Conviction Over Protest Stunt Passes Rights Court Muster

(CN) – A Ukrainian teen who cooked breakfast on the eternal flame at the Tomb of the Unknown Soldier in Kiev to protest wasting natural resources was improperly detained but her arrest and conviction didn’t violate her right to expression, the European Court of Human Rights ruled Tuesday.

In 2010, Anna Sinkova and three friends filmed themselves cooking on the flame at the Tomb of the Unknown Soldier in Kiev. Sinkova, then 19, fried eggs while two of her friends cooked sausages to protest wasting natural gas to keep the flame burning. As these things are wont to do, the film made it to the internet.

Authorities arrested Sinkova, and in 2012 she was convicted of desecrating the monument. She received a three-year suspended prison sentence, though she did spend three months in pretrial detention because police said she was a flight risk.

Sinkova challenged her conviction before the European Court of Human Rights, which in a deeply divided opinion issued Tuesday found no violation of right to expression.

Ruling 4-3, the rights court said Ukraine’s prohibition on desecration of a memorial honoring war dead may hamper the expression of some, but for good reason – even if Sinkova’s intention was to highlight the waste of gas and the plight of veterans.

“The court cannot agree with the applicant’s submission that her conduct at the memorial could not be reasonably interpreted as contemptuous towards those in whose honor that memorial had been erected,” the majority wrote. “According to her logic, the only thing that mattered about the eternal flame was the natural gas required to keep it burning.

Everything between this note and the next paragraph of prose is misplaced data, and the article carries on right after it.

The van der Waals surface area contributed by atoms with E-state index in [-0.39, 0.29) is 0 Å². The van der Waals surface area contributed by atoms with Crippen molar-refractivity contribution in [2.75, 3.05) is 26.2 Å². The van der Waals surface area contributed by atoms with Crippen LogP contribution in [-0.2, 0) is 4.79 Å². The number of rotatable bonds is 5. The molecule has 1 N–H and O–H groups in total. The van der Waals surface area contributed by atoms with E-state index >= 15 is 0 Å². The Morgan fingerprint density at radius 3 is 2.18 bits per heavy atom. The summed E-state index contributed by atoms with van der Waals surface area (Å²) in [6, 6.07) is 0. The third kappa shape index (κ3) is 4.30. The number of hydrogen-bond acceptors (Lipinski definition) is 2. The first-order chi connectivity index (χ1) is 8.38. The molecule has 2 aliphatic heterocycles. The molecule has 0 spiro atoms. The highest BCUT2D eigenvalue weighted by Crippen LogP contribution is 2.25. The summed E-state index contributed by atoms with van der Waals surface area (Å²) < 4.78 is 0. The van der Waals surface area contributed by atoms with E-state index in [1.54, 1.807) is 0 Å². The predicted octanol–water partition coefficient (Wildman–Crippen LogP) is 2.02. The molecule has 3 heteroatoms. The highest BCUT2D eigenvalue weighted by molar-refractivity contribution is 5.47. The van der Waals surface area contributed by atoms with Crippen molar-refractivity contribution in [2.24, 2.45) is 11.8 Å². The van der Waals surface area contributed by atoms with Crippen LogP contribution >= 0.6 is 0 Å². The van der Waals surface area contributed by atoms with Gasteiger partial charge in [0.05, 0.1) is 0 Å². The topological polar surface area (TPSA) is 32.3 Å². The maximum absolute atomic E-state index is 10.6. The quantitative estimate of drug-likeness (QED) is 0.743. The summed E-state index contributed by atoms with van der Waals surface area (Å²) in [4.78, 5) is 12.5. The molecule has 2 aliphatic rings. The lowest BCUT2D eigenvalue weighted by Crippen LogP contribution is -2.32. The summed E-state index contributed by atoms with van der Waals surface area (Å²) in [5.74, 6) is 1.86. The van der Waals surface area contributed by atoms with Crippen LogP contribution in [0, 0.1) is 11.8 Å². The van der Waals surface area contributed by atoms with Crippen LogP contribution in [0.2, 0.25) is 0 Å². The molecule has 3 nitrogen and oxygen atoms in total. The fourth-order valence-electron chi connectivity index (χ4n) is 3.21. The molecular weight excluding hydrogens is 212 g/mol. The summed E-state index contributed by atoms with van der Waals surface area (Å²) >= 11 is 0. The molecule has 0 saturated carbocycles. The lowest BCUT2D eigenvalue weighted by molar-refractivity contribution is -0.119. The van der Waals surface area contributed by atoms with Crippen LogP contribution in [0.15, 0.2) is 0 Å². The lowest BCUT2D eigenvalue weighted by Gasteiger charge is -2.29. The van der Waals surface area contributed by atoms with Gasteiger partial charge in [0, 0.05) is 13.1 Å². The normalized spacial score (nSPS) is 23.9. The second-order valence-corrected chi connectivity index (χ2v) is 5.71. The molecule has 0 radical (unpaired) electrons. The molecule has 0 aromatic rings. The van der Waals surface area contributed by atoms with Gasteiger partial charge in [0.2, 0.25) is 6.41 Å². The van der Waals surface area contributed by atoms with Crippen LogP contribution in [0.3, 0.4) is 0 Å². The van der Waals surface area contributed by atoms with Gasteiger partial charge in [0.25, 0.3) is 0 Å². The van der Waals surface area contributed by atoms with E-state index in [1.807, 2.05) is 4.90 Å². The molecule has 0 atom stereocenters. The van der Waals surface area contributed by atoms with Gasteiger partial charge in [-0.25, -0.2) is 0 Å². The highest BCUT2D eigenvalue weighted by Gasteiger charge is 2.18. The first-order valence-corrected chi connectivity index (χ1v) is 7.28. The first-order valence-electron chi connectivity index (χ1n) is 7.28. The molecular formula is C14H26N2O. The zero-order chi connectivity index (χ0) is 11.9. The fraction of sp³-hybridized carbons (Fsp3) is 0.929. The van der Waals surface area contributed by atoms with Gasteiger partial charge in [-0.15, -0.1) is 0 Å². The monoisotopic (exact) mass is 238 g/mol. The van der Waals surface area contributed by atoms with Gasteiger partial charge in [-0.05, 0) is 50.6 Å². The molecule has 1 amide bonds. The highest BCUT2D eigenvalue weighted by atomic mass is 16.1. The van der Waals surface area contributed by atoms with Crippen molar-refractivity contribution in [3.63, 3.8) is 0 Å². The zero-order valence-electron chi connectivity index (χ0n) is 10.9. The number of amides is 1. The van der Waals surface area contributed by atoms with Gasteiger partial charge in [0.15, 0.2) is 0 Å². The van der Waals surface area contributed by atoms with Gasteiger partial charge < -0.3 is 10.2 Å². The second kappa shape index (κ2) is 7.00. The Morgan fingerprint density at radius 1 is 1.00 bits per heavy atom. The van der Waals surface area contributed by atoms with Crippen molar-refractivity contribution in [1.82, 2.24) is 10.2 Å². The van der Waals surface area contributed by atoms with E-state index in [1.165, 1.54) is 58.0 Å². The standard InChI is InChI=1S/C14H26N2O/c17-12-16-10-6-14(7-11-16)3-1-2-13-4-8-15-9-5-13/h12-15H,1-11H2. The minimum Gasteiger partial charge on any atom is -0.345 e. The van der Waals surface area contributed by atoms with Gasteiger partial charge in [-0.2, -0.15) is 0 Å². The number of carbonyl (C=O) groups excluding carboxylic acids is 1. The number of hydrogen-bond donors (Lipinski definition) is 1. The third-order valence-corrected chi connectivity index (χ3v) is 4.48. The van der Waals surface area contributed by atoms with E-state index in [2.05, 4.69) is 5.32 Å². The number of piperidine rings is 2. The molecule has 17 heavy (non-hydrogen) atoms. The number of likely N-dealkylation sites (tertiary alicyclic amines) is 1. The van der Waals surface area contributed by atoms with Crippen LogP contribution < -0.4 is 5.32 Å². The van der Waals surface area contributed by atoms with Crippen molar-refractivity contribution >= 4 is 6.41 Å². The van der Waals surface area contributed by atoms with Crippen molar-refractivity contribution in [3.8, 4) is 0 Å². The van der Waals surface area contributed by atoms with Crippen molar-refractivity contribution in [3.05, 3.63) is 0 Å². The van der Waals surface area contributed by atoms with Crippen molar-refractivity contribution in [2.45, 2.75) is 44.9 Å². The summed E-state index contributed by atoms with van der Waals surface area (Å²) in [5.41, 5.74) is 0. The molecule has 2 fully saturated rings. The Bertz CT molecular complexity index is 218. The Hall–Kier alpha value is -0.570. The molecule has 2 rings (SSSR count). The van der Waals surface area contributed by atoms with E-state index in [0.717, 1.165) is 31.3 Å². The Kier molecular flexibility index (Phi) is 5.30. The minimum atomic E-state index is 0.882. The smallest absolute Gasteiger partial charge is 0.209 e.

“However, eternal flames are a long-standing tradition in many cultures and religions most often aimed at commemorating a person or event of national significance, or serving as a symbol of an enduring nature. The one on which the applicant fried eggs is part of a monument commemorating soldiers who gave their lives defending their and the applicant’s country during the Second World War.

“There were many suitable opportunities for the applicant to express her views or participate in genuine protests in respect of the state’s policy on the use of natural gas or responding to the needs of war veterans, without breaking the criminal law and without insulting the memory of soldiers who perished and the feelings of veterans, whose rights she had ostensibly meant to defend,” the majority continued.

The rights court rejected comparisons to its previous cases, particularly one involving imprisonment for pouring paint on statues in Turkey. In that case, the individual served 13 years in prison while Sinkova didn’t serve a single day of her suspended sentence, the court noted.

The three dissenting judges called Sinkova’s actions “extremely provocative” but said the court’s long history of viewing satire as legitimate social commentary worthy of protection.

“The present judgment inevitably gives rise to the question of how far a contracting state may criminalize insults to memory and designate certain spaces and structures as ‘off-limits’ for individuals to exercise their right to protest and express their opinions,” the dissenting judges wrote. “There is a real risk of eroding the right of individuals to voice their opinions and protest through peaceful, albeit controversial, means.”

But the EU rights court unanimously agreed Sinkova’s pretrial detention of about three months was not justified given her crime, and awarded her about $4,900 in damages to be paid by the Ukrainian government.

%d bloggers like this: